Monday marked the beginning of work zone safety awareness week.
But for engineers at Iowa State University’s Institute for Transportation (InTrans) and staff at the Iowa Department of Transportation (DOT), work zone safety awareness is never-ending. Literally.
Traffic sensors and cameras are set at specific locations along key traffic critical projects to monitor work zones 24-7.
InTrans collects data from those sensors and cameras every 20 seconds, and then machine learning and algorithms are able to pull out usable information that alerts key personnel at the Iowa DOT to any traffic slow-downs.
Plus, the data gets posted to InTrans’ REACTOR Lab website, so engineers and contractors can monitor traffic patterns weekly, daily, and over time, to see how the critical work zones are performing.
“This is just providing the eyes and ears that are always watching and listening,” said Skylar Knickerbocker, a research engineer with the REACTOR Lab, who oversees the data collection and management for Iowa’s Intelligent Work Zone (IWZ) program.
The number of sensors and cameras vary per project, but on average the sensors are placed a mile apart. Iowa is currently monitoring 24 traffic critical work zone sites.
The recent advances in technology have allowed for the collection and interpretation of data, and over the last three years, InTrans has refined both to provide better insights into what’s happening in work zones across the state. The number of performance measures have been refined, but one of the most accessed is the speed heat map, which is a graphical tool that color-codes the travel speed over a period of time to highlight when slow-downs occur.
Knickerbocker said text alerts, a resource added in 2017, notify DOT engineers sooner when traffic stops for longer than five minutes. The text message is automatic and comes with an image to show the extent of the back up, so the DOT is aware of an issue immediately rather than learning of it when a call comes in about the congestion.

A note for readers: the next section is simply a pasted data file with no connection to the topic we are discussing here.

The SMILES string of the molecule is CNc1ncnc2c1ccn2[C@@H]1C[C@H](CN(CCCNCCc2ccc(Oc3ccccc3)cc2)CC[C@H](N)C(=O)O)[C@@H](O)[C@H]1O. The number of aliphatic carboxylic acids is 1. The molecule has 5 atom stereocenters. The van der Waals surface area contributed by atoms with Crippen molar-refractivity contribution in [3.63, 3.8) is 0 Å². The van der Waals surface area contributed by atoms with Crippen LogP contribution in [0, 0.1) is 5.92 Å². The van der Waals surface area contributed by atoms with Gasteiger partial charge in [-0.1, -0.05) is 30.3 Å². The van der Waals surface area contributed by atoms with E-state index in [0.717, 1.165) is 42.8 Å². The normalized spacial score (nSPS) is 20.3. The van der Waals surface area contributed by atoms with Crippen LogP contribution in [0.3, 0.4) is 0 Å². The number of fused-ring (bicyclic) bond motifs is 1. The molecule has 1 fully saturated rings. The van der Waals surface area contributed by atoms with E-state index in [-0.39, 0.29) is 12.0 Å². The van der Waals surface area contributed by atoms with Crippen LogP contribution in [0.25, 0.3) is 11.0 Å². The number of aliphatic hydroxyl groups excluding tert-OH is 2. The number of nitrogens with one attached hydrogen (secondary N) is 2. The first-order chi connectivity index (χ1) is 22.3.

Knickerbocker and Neal Hawkins, associate director of InTrans and REACTOR Lab, make clear their role is to collect and analyze the data, rather than make decisions for the Iowa DOT.
“We’re not telling them what to do. We’re telling them there’s something going on here, so that they are aware of it as soon as possible,” Hawkins said.
But the information alone has proven valuable.
“Safety in work zones is always our focus at the Iowa DOT, and the text message alerts and traffic performance data provided by InTrans have been game-changing tools. InTrans is able to take massive amounts of sensor data and boil it down to specific, instant and useful information about traffic issues in our work zones. That information allows us to take appropriate and immediate action to make our work zones more safe and efficient,” said Tim Simodynes, the Iowa DOT’s intelligent transportation systems engineer.
Knickerbocker also notes that past practice -- before establishing more immediate access to the data -- would have been to provide work zone traffic information in an annual report. If there were traffic problems identified in the annual report, it was too late to implement any mitigation strategies because most of the construction projects were finished at that point.
The current data analytics on traffic critical projects, on the other hand, gives performance measures on a regular basis so the Iowa DOT can make traffic control changes, or even deploy automated queue detection and warning systems, while the work zone efforts are ongoing.